Indie Artist: GOBBLE GOBBLE
Venue: Drunken Unicorn
I was not prepared for the extravagaza that I was about to hear and see when it came to watching GOBBLE GOBBLE, a Canadian indie band, at the Drunken Unicorn in Atlanta, GA, on March 31, 2011. I had read that these guys were quite bizarre, but after meeting Cecil Frena and the rest of the band (Calvin, Corin, Gheri, and Graham), I had doubts about the articles I had read. They all seemed well-spoken and very polite. It was hard to believe that these were the people I had seen through the pictures on their websites.The band started to set up, and quickly things did not look normal. The set up extended way beyond the stage and involved odd instruments. The drum set they had included giant bottle caps as cymbals, and the “guitar” was really a midi controller housed on a wooden effigy to the stringed instruments. Cecil was positioned on the stage, with a massive array of controls and panels, laptops and switches, knobs and light displays. As everything falls into place, the other members of the band come out in tutus and boxer briefs, leaving Cecil as the only fully clothed member. Cecil dons fairy wings and a glove and starts the music. He walks slowly around the audience, mood music playing dramatically as he brushes his gloved hand over the head of listeners. The glove is Freddy Krueger-esque, with light wands for blades as he prepares his audience for what they are about to see and hear and feel. So as no one get the wrong idea, I didn’t feel that there was a vulgarity about the experience.The music changes quickly as the band takes its place, and the audience is bombarded with electronic pop, autotuned lyrics, and half-naked visuals that compels the body to join in and become part of this experience. As the songs move into a fever pitch, snowshovels are banged together in rhythm over the crowd, giant drum heads are held for people to hit in beat, and lights flash a multi-colored representation of the symphony of sound being produced. The show is more than just a concert, it is a journey into the minds of this group, an open invitation for theatre of the mind. The crowd was energized and enthusiastic, helping with each of the pieces.Overall this show was an eclectic, multi-sensory exertion. The show was a great experience, of which I am glad to have attended. The crowd left satisfied and sweaty and the band was very content with their work. The band continues with their tour, playing multiple venues around the US and Canada.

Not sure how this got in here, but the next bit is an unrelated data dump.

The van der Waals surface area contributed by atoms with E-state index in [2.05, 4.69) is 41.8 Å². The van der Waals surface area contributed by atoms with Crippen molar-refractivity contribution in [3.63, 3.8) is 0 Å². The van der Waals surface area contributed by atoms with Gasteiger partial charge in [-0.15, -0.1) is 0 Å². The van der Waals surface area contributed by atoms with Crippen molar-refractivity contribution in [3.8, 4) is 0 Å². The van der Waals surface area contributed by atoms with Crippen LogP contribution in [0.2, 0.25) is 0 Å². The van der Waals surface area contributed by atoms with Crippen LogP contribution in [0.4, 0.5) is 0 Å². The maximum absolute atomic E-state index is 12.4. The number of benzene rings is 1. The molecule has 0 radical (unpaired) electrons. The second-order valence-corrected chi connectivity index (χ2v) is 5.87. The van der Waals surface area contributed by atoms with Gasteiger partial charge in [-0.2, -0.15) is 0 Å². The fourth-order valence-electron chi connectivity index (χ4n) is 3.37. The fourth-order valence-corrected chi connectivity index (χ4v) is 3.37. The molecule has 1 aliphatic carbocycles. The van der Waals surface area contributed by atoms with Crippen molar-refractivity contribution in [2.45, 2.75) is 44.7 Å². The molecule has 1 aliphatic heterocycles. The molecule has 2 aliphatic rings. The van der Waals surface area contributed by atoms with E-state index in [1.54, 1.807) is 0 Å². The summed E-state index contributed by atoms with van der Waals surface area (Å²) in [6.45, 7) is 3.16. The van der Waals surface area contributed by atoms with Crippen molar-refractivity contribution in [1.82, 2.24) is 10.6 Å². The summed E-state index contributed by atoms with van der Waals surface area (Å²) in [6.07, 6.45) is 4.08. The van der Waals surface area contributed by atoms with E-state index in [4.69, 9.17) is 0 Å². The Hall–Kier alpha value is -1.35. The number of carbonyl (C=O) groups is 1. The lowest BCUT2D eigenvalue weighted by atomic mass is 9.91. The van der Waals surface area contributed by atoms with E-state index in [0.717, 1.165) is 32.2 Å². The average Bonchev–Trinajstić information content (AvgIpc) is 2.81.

The music was certainly beat-driven enough to be at home at a rave, or at a dance club. While the musical set itself was short, at least it didn’t go on so long as to tire you out or bring one to boredom.
Written by Josh McRae